The way venture capital works in Finland is dissimilar to any other country in the world. It used to be handled by the state, mostly, and the government still is by far the most important investor in early stage startups.
The process of getting government investment has been modernized during the last few years. The old bureaucratic process where been gradually replaced with a market driven system. In the old system government officials tried to evaluate the feasibility of a business plans.
For decades the government invested only in traditional businesses: factories, shipping yards, heavy machinery, etc. Elaborate business plans with 5+ year cash flow estimates were a requirement. The customer was usually either the Soviet Union,the Finnish government or one the big traditional industrial companies.
In the 90s the startup landscape in Finland started to change. New companies weren't building concrete things anymore. Somewhere along the way the bureaucrats started to understand that the requirements were silly. Decisions weren't based only on the current realities but also the potential of the companies. But the bureaucracy still persisted. Rigorious business plans were a requirement for all startups. Even years after everybody had deemed them meaningless. Even years after everyone had stopped reading them.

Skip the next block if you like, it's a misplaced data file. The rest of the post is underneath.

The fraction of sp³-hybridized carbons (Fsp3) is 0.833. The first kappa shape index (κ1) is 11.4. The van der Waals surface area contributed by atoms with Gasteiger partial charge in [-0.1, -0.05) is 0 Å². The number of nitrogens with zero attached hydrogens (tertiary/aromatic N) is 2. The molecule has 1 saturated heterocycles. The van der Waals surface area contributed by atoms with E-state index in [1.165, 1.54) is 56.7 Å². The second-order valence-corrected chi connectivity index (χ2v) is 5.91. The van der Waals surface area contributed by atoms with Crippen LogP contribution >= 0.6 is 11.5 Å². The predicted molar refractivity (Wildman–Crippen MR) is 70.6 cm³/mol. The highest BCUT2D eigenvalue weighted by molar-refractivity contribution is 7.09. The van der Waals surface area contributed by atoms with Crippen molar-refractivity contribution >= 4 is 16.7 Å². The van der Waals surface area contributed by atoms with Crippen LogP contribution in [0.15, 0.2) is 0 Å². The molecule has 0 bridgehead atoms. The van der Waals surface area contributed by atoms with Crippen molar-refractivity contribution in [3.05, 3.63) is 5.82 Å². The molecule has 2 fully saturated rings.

The tought that the success of a startup could be based more on the skills & character of the individuals running the company rather than the content of their plan ran counter to many of the core ideals of the welfare state where every man is equal. And at the same time the possibility of creating huge fortunes out of thin air in just few years or even months weren't in alignment with values of a throughly protestant country. (While all Nordic countries are more secular day by day, the protestant )
The government acted like banks, angel investors & venture capitalists do in countries with longer history of private investment because of the chronic lack of private capital available for Finnish companies. The situation has changed for the better just during the last few years - possibly because of the few magical shooting stars (Rovio & Supercell). Foreign investors might also have notices that the Finnish government is picking up 50% of the tab.
The long history of bureaucracy still haunts the angel investment & venture capital decision-making. VCs frequently complain about missing minutiae on 3-minute pitches instead of concentrating on the validity of the core idea.
Marching in the correct fashion seems more important to some than the intended destination. This means that many good ideas fall through the cracks for lack of understanding of the process, but at the same time securing funding for those who understand the process well can be distrubingly easy despite how bad the idea.
Subscribe to pasiaj.com
Get the latest posts delivered right to your inbox